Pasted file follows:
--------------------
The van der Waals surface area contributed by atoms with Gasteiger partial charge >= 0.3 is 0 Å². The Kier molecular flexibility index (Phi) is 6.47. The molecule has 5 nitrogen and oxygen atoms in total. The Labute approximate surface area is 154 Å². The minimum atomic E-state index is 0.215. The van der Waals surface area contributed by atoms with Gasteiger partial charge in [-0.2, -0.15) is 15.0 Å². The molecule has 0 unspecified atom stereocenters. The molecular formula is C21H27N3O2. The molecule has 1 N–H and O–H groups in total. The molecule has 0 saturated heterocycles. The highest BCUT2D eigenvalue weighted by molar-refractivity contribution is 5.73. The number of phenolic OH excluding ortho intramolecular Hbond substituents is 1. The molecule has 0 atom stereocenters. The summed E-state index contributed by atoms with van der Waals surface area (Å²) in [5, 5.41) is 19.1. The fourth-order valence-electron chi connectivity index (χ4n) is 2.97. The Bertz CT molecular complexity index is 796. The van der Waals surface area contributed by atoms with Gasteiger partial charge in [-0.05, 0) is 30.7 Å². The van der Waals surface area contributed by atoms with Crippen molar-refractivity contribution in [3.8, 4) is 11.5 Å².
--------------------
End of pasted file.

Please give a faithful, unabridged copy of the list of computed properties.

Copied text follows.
The van der Waals surface area contributed by atoms with Gasteiger partial charge >= 0.3 is 0 Å². The Kier molecular flexibility index (Phi) is 6.47. The molecule has 5 nitrogen and oxygen atoms in total. The Labute approximate surface area is 154 Å². The minimum atomic E-state index is 0.215. The van der Waals surface area contributed by atoms with Gasteiger partial charge in [-0.2, -0.15) is 15.0 Å². The molecule has 0 unspecified atom stereocenters. The molecular formula is C21H27N3O2. The molecule has 1 N–H and O–H groups in total. The molecule has 0 saturated heterocycles. The highest BCUT2D eigenvalue weighted by molar-refractivity contribution is 5.73. The number of phenolic OH excluding ortho intramolecular Hbond substituents is 1. The molecule has 0 atom stereocenters. The summed E-state index contributed by atoms with van der Waals surface area (Å²) in [5, 5.41) is 19.1. The fourth-order valence-electron chi connectivity index (χ4n) is 2.97. The Bertz CT molecular complexity index is 796. The van der Waals surface area contributed by atoms with Gasteiger partial charge in [-0.05, 0) is 30.7 Å². The van der Waals surface area contributed by atoms with Crippen molar-refractivity contribution in [3.8, 4) is 11.5 Å².